50 years post mortem auctoris? international minimum standard (Berne Convention) –even this term too long in many cases –need to differentiate between work categories (newspaper articles on the one hand, contemporary art music on the other hand) revision of international framework unlikely anyway: standardized term questionable
Instead: broader limitation of rights ‘ It shall be a matter for legislation in the countries of the Union to permit the reproduction of [literary and artistic] works in certain special cases, provided that such reproduction does not conflict with a normal exploitation of the work and does not unreasonably prejudice the legitimate interests of the author.’ (Art. 9(2) BC) =international three-step test
Article 9(2) BC Article 13 TRIPS Article 10 WCT Family picture
‘It is understood that the provisions of Article 10 permit Contracting Parties to carry forward and appropriately extend into the digital environment limitations and exceptions in their national laws which have been considered acceptable under the Berne Convention.’ ‘Similarly, these provisions should be understood to permit Contracting Parties to devise new exceptions and limitations that are appropriate in the digital network environment.’ Agreed Statement Art. 10 WCT
certain special case –specific form of use, limited number of beneficiaries –room for considering policy justification? no conflict with a normal exploitation –currently exploited and potential future markets –room for normative considerations? no unreasonable prejudice to legitimate interests –refined proportionality test –reduction to reasonable level by providing for the payment of equitable remuneration Test criteria
Overcoming the normal exploitation obstacle embargo periods –add dynamic time element to the analysis –limitation becomes operational only after normal exploitation has been completed opt-out possibility –copyright owner can render the limitation inapplicable by reserving rights –hidden formality?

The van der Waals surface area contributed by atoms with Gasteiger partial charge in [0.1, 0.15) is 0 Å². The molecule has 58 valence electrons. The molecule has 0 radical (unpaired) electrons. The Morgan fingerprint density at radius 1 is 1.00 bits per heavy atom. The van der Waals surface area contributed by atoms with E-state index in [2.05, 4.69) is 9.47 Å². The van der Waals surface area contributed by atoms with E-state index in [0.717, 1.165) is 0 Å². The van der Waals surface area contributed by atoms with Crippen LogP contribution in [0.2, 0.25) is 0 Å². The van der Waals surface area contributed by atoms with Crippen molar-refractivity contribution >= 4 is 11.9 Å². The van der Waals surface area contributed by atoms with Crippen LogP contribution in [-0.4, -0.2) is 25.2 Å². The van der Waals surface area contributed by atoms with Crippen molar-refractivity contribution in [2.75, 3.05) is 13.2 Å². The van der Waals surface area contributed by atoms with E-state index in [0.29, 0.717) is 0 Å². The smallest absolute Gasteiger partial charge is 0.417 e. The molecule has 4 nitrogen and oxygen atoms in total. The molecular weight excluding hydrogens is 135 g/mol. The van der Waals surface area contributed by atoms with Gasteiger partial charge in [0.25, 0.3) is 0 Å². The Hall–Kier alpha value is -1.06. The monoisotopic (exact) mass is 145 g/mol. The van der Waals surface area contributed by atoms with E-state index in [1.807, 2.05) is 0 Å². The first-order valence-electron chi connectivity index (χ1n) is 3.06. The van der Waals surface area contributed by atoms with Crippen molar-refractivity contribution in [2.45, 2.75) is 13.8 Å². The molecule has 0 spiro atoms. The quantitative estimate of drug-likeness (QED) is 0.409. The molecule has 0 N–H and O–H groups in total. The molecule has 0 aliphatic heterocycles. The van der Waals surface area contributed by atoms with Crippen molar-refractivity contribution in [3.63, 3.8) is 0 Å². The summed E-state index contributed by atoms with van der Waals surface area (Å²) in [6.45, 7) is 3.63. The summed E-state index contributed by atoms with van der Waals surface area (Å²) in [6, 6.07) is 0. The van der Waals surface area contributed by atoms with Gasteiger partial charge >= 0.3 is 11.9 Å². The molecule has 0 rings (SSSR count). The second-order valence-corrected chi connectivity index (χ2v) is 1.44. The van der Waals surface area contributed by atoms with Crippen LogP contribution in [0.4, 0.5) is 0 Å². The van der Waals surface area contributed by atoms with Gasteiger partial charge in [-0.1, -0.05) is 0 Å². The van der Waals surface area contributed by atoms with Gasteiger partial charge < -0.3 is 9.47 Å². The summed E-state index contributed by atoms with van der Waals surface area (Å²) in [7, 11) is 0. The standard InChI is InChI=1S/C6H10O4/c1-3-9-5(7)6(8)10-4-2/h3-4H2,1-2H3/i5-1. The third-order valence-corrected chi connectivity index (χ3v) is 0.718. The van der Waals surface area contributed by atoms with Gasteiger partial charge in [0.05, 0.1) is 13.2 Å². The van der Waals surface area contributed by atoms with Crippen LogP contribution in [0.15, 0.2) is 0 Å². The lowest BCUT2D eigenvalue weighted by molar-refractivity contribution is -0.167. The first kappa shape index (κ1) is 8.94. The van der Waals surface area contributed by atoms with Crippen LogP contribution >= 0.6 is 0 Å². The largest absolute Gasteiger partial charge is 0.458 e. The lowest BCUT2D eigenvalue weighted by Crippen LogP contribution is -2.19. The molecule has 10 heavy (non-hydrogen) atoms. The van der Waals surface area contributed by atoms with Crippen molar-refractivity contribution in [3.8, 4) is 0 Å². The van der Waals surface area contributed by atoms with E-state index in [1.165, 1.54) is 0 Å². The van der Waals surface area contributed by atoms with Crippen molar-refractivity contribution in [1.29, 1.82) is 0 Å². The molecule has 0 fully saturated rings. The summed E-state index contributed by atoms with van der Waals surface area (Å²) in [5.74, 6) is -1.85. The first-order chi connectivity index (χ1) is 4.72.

Orphan Works Directive as a prototype use privileges for several cultural heritage institutions (Art. 1(1)) exemption of digitization, indexing and making available on the Internet (Art. 6) provided that diligent search has been carried out (Art. 3) fair compensation for copyright owners putting an end to orphan work status (Arts. 5 and 6(5))
makes work generally available on the Internet nonetheless permissible because normal exploitation has been completed No conflict with a normal exploitation?
Normal exploitation test dynamic as well? no conflict with a normal exploitation –currently exploited and potential future markets –room for normative considerations? re-exploitation in the framework of digitization projects automatically becoming part of a ‘normal exploitation’?
Berne provision as a prototype ‘It shall be a matter for legislation in the countries of the Union to permit the reproduction by the press, the broadcasting or the communication to the public by wire of articles published in newspapers or periodicals on current economic, political or religious topics, and of broadcast works of the same character, in cases in which the reproduction, broadcasting or such communication thereof is not expressly reserved.’ (Art. 10bis(1) BC) =opt-out model
impacts the core business of news providers nonetheless permissible because of opt-out feature No conflict with a normal exploitation?
Prohibited formality? ‘The enjoyment and the exercise of these rights shall not be subject to any formality; such enjoyment and such exercise shall be independent of the existence of protection in the country of origin of the work.’ (Art. 5(2) BC) enjoyment = coming into being exercise = enforcement of rights
external conditions covered affecting protection ‘as such’ internal conditions NOT covered extent, quality, contents of protection Scope of the Prohibition
Phasing out copyright? not completely, long term remains as is but phase-out in ‘certain special cases’ may lead to much more flexible system of copyright limitations –opt-out during normal exploitation period –cutting back the right to prohibit use after completion of the normal exploitation –payment of equitable remuneration as an additional flexibility tool